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Students Celebrate Lunchroom Worker After Becoming US Citizen

LAYTON, Utah — For the past year, Carina Rios had been studying to become a citizen of the United States. She and her husband, who are Argentina natives, started the application process a month before the pandemic hit.

“It probably was not the best year to do it,” Rios laughed. “But before we never had the idea to become citizens, you know? We just keep putting it aside. But when we decided to do it, we just started studying.”

Rios is part of the lunchroom staff at Ellison Park Elementary. With the help of coworkers, she found time to study for her naturalization test during breaks at work.

“When we would sit down for lunch, she would get her phone out and she would put it onto YouTube that had videos with all the questions and so we would go through it with her,” said Beverley Larson, a fellow lunchroom staff member.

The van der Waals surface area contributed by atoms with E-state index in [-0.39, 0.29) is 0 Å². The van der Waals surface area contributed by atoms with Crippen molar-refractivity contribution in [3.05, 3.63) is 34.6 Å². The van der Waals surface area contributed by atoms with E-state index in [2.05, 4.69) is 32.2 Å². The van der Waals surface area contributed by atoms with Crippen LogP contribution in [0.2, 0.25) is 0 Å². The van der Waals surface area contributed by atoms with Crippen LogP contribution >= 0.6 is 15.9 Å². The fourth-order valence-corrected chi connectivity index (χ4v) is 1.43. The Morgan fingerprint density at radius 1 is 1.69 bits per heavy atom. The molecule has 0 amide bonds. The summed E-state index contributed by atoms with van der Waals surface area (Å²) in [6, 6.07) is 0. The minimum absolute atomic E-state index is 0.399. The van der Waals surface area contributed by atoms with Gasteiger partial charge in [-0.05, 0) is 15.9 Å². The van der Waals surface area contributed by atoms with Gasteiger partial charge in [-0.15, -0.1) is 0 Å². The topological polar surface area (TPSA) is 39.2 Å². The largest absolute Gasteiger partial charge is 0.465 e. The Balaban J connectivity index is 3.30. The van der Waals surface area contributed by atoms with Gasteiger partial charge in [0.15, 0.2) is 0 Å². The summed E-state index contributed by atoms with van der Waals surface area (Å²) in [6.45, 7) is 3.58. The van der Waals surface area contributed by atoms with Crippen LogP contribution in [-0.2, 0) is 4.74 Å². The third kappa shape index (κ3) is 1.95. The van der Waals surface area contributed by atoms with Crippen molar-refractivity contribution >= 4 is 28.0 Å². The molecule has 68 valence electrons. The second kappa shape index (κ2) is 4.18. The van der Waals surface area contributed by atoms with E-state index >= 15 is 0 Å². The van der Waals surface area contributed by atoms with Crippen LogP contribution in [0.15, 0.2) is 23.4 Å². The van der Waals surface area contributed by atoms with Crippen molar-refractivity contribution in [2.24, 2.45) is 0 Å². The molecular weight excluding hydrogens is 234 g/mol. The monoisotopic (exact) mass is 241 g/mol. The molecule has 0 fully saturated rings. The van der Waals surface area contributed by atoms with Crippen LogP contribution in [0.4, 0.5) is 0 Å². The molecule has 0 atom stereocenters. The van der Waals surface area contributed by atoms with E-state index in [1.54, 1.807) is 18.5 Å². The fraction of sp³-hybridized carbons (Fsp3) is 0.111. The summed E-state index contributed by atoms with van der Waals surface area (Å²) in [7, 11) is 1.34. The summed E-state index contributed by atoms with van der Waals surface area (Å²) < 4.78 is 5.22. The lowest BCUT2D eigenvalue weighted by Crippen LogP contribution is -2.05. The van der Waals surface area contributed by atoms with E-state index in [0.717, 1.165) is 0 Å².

Their hard work payed off and at the beginning of April, Rios’ citizenship was made official through a letter.

“We were so excited to get the news,” she said.

It was news that her school family wanted to celebrate in a unique way since COVID restrictions prevented her from having and official celebration ceremony.

“When I learned that Carina wasn’t going to get the same thing, I just wanted to make it special for her,” Larson said.

The school staff and students made up for it by surprising Rios, lining the hallways and singing the Star-Spangled Banner as she walked through campus.

“Seeing the kids with their hands on the chest, you know, singing, they made me feel so special,” she said.

It was a heartfelt way to celebrate her hard work on and off campus.

“That was so amazing! I just feel like they care,” Rios said.

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